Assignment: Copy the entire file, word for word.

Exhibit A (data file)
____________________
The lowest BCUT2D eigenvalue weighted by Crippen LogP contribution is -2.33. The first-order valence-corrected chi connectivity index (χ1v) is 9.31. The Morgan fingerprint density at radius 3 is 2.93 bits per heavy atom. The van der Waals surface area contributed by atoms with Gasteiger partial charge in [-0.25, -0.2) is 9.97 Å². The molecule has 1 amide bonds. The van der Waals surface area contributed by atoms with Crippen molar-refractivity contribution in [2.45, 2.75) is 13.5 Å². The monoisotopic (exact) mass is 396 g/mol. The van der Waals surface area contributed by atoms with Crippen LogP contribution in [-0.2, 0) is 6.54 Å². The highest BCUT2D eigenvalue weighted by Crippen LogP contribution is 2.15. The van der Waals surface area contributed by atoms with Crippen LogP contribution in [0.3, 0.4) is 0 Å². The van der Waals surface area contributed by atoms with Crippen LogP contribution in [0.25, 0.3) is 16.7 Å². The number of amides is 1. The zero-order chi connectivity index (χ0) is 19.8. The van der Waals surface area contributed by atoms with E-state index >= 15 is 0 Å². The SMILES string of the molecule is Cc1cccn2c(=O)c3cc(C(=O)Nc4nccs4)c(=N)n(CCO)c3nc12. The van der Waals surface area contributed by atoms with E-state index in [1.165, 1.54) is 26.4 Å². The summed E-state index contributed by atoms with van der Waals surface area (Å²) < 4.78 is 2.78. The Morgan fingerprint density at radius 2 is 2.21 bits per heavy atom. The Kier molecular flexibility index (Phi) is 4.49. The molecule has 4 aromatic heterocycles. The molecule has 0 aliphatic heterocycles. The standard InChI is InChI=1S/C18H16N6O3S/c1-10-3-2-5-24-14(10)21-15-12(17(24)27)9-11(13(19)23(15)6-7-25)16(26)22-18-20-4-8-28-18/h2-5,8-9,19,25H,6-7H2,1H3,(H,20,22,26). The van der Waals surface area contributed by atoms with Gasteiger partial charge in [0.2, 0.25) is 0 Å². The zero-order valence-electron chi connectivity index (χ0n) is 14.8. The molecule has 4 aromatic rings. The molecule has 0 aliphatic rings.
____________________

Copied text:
The lowest BCUT2D eigenvalue weighted by Crippen LogP contribution is -2.33. The first-order valence-corrected chi connectivity index (χ1v) is 9.31. The Morgan fingerprint density at radius 3 is 2.93 bits per heavy atom. The van der Waals surface area contributed by atoms with Gasteiger partial charge in [-0.25, -0.2) is 9.97 Å². The molecule has 1 amide bonds. The van der Waals surface area contributed by atoms with Crippen molar-refractivity contribution in [2.45, 2.75) is 13.5 Å². The monoisotopic (exact) mass is 396 g/mol. The van der Waals surface area contributed by atoms with Crippen LogP contribution in [-0.2, 0) is 6.54 Å². The highest BCUT2D eigenvalue weighted by Crippen LogP contribution is 2.15. The van der Waals surface area contributed by atoms with Crippen LogP contribution in [0.3, 0.4) is 0 Å². The van der Waals surface area contributed by atoms with Crippen LogP contribution in [0.25, 0.3) is 16.7 Å². The number of amides is 1. The zero-order chi connectivity index (χ0) is 19.8. The van der Waals surface area contributed by atoms with E-state index >= 15 is 0 Å². The SMILES string of the molecule is Cc1cccn2c(=O)c3cc(C(=O)Nc4nccs4)c(=N)n(CCO)c3nc12. The van der Waals surface area contributed by atoms with E-state index in [1.165, 1.54) is 26.4 Å². The summed E-state index contributed by atoms with van der Waals surface area (Å²) < 4.78 is 2.78. The Morgan fingerprint density at radius 2 is 2.21 bits per heavy atom. The Kier molecular flexibility index (Phi) is 4.49. The molecule has 4 aromatic heterocycles. The molecule has 0 aliphatic heterocycles. The standard InChI is InChI=1S/C18H16N6O3S/c1-10-3-2-5-24-14(10)21-15-12(17(24)27)9-11(13(19)23(15)6-7-25)16(26)22-18-20-4-8-28-18/h2-5,8-9,19,25H,6-7H2,1H3,(H,20,22,26). The van der Waals surface area contributed by atoms with Gasteiger partial charge in [0.2, 0.25) is 0 Å². The zero-order valence-electron chi connectivity index (χ0n) is 14.8. The molecule has 4 aromatic rings. The molecule has 0 aliphatic rings.